I was ‘doing supply’ for my brother in the N Ward of a large hospital in Manchester. As ‘acting chaplain’ I was called out one night to a patient in deep distress. The reason given to me by the doctor was as follows. ‘This patient is deeply disturbed by her sins and imperfections. She is convinced that she is not in the state of grace, whatever that may mean. Short of sedation, I can do nothing more for her. She has some obsession with being perfect. Only you may know the cause of her condition and therefore be able to do something about it.’
My guess was that the patient was suffering from a ‘Catholic neurosis’, a prolonged, anxious state brought on by intense bouts of scrupulosity. It is not so common now, thank God. It used to drive sensitive souls to distraction. I remember going back again and again, within one afternoon, to the same priest in the confession-box because I could not ‘say my penance perfectly’. ‘It’s no good now,’ he testily replied, ‘it’s only the first attempt that counts.’
Put in different ways now. “How do I become free?” “How can I put the past behind me and find a new way of living?” Such are the questions I hear every day. “I’m plagued by bad memories. How can I get rid of them?” “I seem to have little real joy in my life.” Many people are looking for answers to these questions; they are searching for a happier life.
Sometimes I discuss with those troubled souls (and that means most of us) the possibility that we are trying too hard to be free of anxiety, fighting too fiercely against worry, trying too desperately to escape those hurting parts of ourselves. I suggest to them that, no matter what, there will always be a certain, difficult load to carry. To be human is to be flawed, to be in conflict, to be unfinished.
Very often what we need to do is to accept the way we are. I don’t mean that we should wallow in our misery, become a doormat for others, settle for the half-life. But I do think that we often struggle too much, expecting the clouds to shift so that we can live, continually, in bright sunshine. Short of heaven, down here at any rate, ‘they are not long, the days of wine and roses!’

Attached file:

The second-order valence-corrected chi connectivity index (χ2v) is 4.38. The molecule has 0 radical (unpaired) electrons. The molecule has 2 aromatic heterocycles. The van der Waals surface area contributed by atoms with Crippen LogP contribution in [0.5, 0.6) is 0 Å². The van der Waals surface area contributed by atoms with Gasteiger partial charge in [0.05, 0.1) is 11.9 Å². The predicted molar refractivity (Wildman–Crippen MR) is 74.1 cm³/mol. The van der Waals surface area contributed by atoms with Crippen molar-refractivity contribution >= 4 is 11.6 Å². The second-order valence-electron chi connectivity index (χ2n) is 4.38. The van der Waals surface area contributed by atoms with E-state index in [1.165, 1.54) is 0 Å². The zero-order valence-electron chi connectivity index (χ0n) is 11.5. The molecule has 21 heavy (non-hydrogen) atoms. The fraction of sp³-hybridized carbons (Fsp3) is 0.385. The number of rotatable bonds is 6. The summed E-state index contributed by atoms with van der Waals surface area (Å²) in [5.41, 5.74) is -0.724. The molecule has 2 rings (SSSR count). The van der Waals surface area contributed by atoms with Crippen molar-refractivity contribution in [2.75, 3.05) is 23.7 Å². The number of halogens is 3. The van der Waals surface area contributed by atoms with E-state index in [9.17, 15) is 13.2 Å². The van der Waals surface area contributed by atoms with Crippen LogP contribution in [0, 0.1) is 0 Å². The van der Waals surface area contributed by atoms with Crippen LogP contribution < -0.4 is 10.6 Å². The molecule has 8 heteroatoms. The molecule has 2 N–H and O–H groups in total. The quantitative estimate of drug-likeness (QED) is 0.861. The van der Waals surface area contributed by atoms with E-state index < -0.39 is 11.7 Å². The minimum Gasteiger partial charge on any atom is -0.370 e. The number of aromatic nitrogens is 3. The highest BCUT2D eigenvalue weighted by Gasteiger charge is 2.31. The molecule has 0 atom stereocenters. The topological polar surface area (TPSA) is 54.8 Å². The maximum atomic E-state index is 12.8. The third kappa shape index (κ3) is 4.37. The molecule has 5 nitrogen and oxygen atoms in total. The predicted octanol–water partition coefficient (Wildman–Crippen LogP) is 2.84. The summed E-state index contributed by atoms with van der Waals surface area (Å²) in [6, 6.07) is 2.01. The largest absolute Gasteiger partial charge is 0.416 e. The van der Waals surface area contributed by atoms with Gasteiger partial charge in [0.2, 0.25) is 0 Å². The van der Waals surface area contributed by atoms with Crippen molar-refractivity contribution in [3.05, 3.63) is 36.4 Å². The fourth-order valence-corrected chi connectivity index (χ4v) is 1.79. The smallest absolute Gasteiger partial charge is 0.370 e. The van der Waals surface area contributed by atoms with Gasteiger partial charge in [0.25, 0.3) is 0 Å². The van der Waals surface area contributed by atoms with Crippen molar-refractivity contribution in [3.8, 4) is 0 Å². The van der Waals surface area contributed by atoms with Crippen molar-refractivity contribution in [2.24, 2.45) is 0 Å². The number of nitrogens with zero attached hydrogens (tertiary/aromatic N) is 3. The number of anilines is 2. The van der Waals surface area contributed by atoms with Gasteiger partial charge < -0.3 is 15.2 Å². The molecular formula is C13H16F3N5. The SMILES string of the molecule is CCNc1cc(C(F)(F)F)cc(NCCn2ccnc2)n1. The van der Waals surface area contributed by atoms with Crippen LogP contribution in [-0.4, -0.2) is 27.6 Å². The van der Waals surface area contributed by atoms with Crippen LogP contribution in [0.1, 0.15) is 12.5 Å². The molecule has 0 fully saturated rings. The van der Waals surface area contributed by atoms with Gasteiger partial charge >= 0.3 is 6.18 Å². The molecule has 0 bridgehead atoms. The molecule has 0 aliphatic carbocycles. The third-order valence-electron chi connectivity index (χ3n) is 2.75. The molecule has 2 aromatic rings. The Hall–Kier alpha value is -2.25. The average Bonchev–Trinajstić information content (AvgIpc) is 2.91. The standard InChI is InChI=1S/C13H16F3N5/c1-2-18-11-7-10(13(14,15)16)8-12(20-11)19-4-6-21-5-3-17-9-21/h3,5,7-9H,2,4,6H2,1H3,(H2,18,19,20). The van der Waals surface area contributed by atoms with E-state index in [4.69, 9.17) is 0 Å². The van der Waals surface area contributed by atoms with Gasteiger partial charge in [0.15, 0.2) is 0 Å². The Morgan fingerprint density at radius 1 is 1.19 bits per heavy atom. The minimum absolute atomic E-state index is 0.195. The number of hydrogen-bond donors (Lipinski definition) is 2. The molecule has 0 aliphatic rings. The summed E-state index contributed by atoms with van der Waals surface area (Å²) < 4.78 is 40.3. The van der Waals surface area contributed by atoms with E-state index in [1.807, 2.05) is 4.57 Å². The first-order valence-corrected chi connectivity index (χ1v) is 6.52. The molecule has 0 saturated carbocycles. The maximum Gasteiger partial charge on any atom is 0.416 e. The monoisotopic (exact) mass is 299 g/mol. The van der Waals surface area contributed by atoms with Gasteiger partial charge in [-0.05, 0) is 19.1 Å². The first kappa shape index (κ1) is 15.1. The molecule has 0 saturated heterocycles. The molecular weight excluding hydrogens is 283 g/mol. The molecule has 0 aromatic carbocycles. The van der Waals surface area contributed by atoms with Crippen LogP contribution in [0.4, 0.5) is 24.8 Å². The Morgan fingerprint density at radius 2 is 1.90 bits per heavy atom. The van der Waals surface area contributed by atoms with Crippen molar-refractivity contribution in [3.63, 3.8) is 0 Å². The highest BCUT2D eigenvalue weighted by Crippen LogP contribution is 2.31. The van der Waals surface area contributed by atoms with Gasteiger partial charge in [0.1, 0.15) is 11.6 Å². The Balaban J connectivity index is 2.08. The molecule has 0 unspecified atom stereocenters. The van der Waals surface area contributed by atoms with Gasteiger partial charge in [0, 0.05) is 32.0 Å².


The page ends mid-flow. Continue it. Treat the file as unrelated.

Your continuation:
At self-help retreats and healing weekends I often dwell on two approaches. The first is about accepting the way we are. Too much fighting with ourselves will only exhaust us, and we end up more flattened than when we began. And the second approach is about being realistic when it comes to our expectations. What I mean is that there is little point in trying to be perfect. Ordinary human beings just don’t do perfection very well! Nor are we meant to. ‘Perfection,’ wrote Simone Weil, ‘is sterile; it cannot have children.’
The first approach then is about accepting all that goes on inside us every day and night. Deep within, we are all a right old mixture of emotions and strange feelings. We are very complex and complicated people, and it is often the wise option to realise that, and to settle for that. We will never get rid of all our unwanted characteristics, holding on only to the pleasant and attractive ones.
What I mean is that we are just not created that way. When you think about it, we all need a shadow. There must be a kind of contrast in our lives. Otherwise, we would cease to exist. Or become angels. It is our shadowy bits that give the definition, the colour and the character to who we are. (Jesus and perfection and weeds, etc. God does not have a problem with our being imperfect. We do. Let me put it another way.)